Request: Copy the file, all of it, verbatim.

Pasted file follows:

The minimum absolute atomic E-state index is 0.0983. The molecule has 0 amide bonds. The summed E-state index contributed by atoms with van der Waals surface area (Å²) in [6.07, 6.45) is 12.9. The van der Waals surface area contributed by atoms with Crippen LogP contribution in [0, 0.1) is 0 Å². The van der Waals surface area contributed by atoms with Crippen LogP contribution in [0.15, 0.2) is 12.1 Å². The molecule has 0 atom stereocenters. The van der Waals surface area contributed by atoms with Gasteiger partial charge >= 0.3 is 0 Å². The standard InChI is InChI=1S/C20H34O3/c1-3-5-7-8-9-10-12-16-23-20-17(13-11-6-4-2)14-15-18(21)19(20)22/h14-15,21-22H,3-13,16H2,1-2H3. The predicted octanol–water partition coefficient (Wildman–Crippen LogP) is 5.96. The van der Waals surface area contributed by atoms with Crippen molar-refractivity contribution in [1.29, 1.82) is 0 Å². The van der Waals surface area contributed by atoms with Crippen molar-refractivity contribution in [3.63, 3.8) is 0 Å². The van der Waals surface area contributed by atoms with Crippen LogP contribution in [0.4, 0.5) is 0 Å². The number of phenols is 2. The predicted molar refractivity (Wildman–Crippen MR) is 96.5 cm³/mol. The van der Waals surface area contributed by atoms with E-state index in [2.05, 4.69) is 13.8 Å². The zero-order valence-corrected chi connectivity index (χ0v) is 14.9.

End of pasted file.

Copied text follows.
The minimum absolute atomic E-state index is 0.0983. The molecule has 0 amide bonds. The summed E-state index contributed by atoms with van der Waals surface area (Å²) in [6.07, 6.45) is 12.9. The van der Waals surface area contributed by atoms with Crippen LogP contribution in [0, 0.1) is 0 Å². The van der Waals surface area contributed by atoms with Crippen LogP contribution in [0.15, 0.2) is 12.1 Å². The molecule has 0 atom stereocenters. The van der Waals surface area contributed by atoms with Gasteiger partial charge >= 0.3 is 0 Å². The standard InChI is InChI=1S/C20H34O3/c1-3-5-7-8-9-10-12-16-23-20-17(13-11-6-4-2)14-15-18(21)19(20)22/h14-15,21-22H,3-13,16H2,1-2H3. The predicted octanol–water partition coefficient (Wildman–Crippen LogP) is 5.96. The van der Waals surface area contributed by atoms with Crippen molar-refractivity contribution in [1.29, 1.82) is 0 Å². The van der Waals surface area contributed by atoms with Crippen molar-refractivity contribution in [3.63, 3.8) is 0 Å². The van der Waals surface area contributed by atoms with Crippen LogP contribution in [0.4, 0.5) is 0 Å². The number of phenols is 2. The predicted molar refractivity (Wildman–Crippen MR) is 96.5 cm³/mol. The van der Waals surface area contributed by atoms with E-state index in [2.05, 4.69) is 13.8 Å². The zero-order valence-corrected chi connectivity index (χ0v) is 14.9.